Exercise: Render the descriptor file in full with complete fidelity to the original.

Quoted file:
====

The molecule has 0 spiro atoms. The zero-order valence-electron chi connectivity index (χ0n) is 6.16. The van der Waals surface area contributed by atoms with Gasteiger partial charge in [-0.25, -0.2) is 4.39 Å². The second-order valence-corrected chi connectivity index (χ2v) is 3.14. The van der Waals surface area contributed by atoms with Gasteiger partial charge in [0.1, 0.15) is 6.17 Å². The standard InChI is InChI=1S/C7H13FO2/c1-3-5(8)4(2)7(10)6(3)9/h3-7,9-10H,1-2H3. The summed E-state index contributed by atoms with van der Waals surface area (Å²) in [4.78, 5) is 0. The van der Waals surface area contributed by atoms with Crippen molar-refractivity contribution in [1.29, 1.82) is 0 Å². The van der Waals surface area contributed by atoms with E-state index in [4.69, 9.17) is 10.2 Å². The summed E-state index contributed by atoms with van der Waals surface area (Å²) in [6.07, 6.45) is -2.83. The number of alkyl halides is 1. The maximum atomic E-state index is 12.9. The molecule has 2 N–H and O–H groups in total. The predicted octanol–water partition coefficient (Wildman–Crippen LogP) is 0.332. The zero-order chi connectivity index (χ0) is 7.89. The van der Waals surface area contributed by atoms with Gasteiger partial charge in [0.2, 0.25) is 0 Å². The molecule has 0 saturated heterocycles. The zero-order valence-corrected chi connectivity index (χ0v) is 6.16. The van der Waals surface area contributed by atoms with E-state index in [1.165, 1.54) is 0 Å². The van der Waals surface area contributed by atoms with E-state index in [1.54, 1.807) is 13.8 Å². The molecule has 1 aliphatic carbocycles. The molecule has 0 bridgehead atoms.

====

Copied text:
The molecule has 0 spiro atoms. The zero-order valence-electron chi connectivity index (χ0n) is 6.16. The van der Waals surface area contributed by atoms with Gasteiger partial charge in [-0.25, -0.2) is 4.39 Å². The second-order valence-corrected chi connectivity index (χ2v) is 3.14. The van der Waals surface area contributed by atoms with Gasteiger partial charge in [0.1, 0.15) is 6.17 Å². The standard InChI is InChI=1S/C7H13FO2/c1-3-5(8)4(2)7(10)6(3)9/h3-7,9-10H,1-2H3. The summed E-state index contributed by atoms with van der Waals surface area (Å²) in [4.78, 5) is 0. The van der Waals surface area contributed by atoms with Crippen molar-refractivity contribution in [1.29, 1.82) is 0 Å². The van der Waals surface area contributed by atoms with E-state index in [4.69, 9.17) is 10.2 Å². The summed E-state index contributed by atoms with van der Waals surface area (Å²) in [6.07, 6.45) is -2.83. The number of alkyl halides is 1. The maximum atomic E-state index is 12.9. The molecule has 2 N–H and O–H groups in total. The predicted octanol–water partition coefficient (Wildman–Crippen LogP) is 0.332. The zero-order chi connectivity index (χ0) is 7.89. The van der Waals surface area contributed by atoms with Gasteiger partial charge in [0.2, 0.25) is 0 Å². The molecule has 0 saturated heterocycles. The zero-order valence-corrected chi connectivity index (χ0v) is 6.16. The van der Waals surface area contributed by atoms with E-state index in [1.165, 1.54) is 0 Å². The van der Waals surface area contributed by atoms with E-state index in [1.54, 1.807) is 13.8 Å². The molecule has 1 aliphatic carbocycles. The molecule has 0 bridgehead atoms.